Management Style Differs in the Dutch Banking World; Workers' Councils, Job Longevity Mark Approach

By Fleischer, Stuart L.; Fanning, James J. | American Banker, May 25, 1984 | Go to article overview

Management Style Differs in the Dutch Banking World; Workers' Councils, Job Longevity Mark Approach


Fleischer, Stuart L., Fanning, James J., American Banker


Heirs to a long and distinguished mercantile tradition, Dutch bankers are known for their entrepreneurial spirit and expertise. Looking at management styles in Dutch and American banks, we observed some significant differences in approach.

To explore these differences more closely, we talked with a number of Dutch bankers. Among those interviewed were the heads of the New York branches of the "Big Four" Dutch banks: Hans Brinckmann of Amsterdam-Rotterdam Bank (Amro), Ton de Boer of Algemene Bank Nederland (ABN), Hugo Steensma of Rabobank Nederland (Rabo), and Lane Grijns of Nederlandsche Middenstandsbank (NMB).

The management styles of the major Dutch banks tend to differ substantially from those of their American counterparts in three major areas: management structure, labor practices, and career paths. All these differences are deeply rooted in Dutch culture and history; however, many practices are changing rapidly as we write. Management Structure

Most Dutch banks are run by an executive committee (Raad van Bestuur) that reports to a supervisory board of directors (Raad van Commissarissen). The supervisory board, unlike an American-style board of directors, consists of outside people only and can have substantial powers. The executive committee, normally consisting of five to ten salaried employees, makes decisions in a committee fashion. Its chairman, in addition to handling an array of management tasks, usually acts as the spokesperson for the group. This system makes Dutch organization charts look like flat-topped pyramids.

Because of the system, the names of corporate presidents have been virtually unknown to the public in the Netherlands -- at least until recently, when articles about them have begun appearing in the press.

Shared responsibility can be rather complicated in practice, since key decisions are made collectively. Yet the system has definite advantages. Risks are reduced because decisions have to satisfy a number of individuals. The Dutch system also allows problems to surface more easily, as managers have the option of discussing them with any of the members of a committee.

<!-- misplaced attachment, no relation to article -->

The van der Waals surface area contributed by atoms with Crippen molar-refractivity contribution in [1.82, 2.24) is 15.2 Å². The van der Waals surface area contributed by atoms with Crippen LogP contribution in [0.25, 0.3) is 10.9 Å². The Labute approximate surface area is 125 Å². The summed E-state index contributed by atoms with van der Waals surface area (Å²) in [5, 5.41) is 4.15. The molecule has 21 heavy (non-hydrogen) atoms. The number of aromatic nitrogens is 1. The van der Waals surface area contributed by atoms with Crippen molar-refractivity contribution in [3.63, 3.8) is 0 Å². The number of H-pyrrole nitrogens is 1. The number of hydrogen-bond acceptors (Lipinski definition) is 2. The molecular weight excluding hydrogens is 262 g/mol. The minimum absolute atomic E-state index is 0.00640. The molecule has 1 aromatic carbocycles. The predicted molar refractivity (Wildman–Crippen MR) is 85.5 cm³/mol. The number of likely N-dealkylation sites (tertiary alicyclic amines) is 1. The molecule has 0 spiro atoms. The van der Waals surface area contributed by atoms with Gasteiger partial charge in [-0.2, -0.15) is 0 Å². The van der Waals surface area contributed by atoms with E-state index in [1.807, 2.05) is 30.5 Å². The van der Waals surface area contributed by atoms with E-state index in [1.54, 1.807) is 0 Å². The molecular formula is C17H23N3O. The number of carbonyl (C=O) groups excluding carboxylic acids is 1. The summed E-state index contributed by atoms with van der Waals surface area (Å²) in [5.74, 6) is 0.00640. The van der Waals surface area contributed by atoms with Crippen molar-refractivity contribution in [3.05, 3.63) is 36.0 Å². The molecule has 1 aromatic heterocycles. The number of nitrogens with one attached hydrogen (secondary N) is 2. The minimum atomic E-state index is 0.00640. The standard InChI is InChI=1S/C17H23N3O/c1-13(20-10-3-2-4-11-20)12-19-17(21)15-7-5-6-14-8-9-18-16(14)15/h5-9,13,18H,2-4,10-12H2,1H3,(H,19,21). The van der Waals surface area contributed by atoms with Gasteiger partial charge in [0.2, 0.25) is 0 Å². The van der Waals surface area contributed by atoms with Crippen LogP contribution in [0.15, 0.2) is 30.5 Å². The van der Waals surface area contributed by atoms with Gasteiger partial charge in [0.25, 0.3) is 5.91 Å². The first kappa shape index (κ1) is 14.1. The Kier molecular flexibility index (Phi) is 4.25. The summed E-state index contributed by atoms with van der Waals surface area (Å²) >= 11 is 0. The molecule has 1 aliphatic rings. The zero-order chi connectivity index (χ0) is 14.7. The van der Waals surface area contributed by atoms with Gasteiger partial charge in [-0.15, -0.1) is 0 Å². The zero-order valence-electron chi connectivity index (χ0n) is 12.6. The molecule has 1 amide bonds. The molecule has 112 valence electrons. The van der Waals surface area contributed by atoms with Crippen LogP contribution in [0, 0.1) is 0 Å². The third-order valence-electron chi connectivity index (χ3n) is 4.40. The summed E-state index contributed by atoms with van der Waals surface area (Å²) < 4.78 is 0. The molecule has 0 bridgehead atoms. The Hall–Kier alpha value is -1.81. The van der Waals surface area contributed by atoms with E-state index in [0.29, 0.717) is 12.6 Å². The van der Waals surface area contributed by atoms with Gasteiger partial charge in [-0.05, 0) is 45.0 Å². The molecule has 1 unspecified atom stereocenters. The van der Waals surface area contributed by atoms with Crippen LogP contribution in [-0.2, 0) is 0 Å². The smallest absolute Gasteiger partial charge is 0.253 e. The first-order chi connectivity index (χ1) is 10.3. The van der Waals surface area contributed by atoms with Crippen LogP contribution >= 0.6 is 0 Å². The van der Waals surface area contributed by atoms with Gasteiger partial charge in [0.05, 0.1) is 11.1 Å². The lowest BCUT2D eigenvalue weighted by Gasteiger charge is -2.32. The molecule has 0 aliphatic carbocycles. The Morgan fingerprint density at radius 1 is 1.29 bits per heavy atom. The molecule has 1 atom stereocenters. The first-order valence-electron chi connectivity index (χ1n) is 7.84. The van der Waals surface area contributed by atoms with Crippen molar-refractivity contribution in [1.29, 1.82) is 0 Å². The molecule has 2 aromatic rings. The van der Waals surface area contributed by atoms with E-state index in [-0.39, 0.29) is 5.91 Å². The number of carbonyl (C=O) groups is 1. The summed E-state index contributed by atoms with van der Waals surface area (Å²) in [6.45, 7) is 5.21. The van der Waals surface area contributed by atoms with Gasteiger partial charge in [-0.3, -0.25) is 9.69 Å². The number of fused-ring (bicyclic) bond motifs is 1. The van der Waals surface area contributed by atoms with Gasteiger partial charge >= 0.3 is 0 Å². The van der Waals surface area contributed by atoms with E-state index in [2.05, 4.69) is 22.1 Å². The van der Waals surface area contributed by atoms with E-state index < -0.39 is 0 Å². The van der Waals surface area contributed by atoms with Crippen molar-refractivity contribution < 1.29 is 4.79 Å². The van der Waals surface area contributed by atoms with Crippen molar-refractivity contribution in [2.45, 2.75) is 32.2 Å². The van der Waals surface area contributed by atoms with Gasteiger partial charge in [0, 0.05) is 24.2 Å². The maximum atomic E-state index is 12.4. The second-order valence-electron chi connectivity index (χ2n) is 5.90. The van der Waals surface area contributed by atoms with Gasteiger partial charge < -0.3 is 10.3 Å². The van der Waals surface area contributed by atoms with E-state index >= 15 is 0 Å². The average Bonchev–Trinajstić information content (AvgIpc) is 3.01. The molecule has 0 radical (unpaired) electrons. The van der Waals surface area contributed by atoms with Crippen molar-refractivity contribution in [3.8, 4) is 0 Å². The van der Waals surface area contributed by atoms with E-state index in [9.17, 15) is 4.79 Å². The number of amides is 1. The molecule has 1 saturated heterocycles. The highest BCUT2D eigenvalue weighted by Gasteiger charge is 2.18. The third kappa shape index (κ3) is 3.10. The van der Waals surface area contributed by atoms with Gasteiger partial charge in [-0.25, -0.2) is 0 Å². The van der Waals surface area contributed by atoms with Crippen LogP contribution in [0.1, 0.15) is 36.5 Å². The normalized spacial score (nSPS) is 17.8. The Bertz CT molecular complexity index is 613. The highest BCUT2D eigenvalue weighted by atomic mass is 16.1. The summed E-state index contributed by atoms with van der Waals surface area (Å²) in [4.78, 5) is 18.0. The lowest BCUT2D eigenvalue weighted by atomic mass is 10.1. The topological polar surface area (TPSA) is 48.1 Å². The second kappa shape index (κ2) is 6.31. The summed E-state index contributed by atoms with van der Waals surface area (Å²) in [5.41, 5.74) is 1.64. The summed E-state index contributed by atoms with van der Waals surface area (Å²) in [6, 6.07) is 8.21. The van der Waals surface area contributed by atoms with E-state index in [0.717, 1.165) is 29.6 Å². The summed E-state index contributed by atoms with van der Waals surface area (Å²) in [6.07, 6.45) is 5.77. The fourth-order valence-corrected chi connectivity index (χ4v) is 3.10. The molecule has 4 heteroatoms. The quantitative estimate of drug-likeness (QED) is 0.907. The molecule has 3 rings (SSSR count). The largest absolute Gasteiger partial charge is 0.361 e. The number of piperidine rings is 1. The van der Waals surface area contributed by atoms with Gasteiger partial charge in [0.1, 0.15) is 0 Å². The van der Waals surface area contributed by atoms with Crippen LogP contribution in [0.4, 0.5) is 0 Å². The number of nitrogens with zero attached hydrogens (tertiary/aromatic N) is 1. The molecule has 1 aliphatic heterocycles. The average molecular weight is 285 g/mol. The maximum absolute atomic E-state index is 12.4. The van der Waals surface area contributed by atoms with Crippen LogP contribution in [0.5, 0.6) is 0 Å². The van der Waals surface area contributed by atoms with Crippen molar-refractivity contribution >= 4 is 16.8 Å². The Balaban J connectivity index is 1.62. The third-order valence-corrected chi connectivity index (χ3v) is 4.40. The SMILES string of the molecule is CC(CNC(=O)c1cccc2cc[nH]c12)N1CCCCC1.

This is consistent with the point of view of Peter Drucker, an American management theorist who maintains that autocratic companies do less well. When Henry Ford became a one-man top management team in the New Deal days, claims Mr. Drucker, the company began to go downhill. Impact of Labor Practices

another area of difference between Dutch and American banks is in labor practices. The Netherlands has relatively stringent labor laws that restrict employers' dismissal options. They also mandate the establishment of workers' councils (Ondernemingsraad) that must be consulted on certain major decisions.

The effect of the labor laws is profound. For one thing, workers and management tend to spend their entire working lives at one company, a practice that enhances company loyalty.

And, especially in the banking industry, relations between government, management, and workers tend to be much more cordial and cooperative than they are in many other countries. This is because of stability on the job and regular interaction with management by means of workers' councils. And, not least, it is by virtue of a time-honored corporatist tradition.

This triangular approach to collective bargaining -- government, management, and workers -- has long helped to promote social harmony. Each side listens to the other and they resolve issues collectively. …

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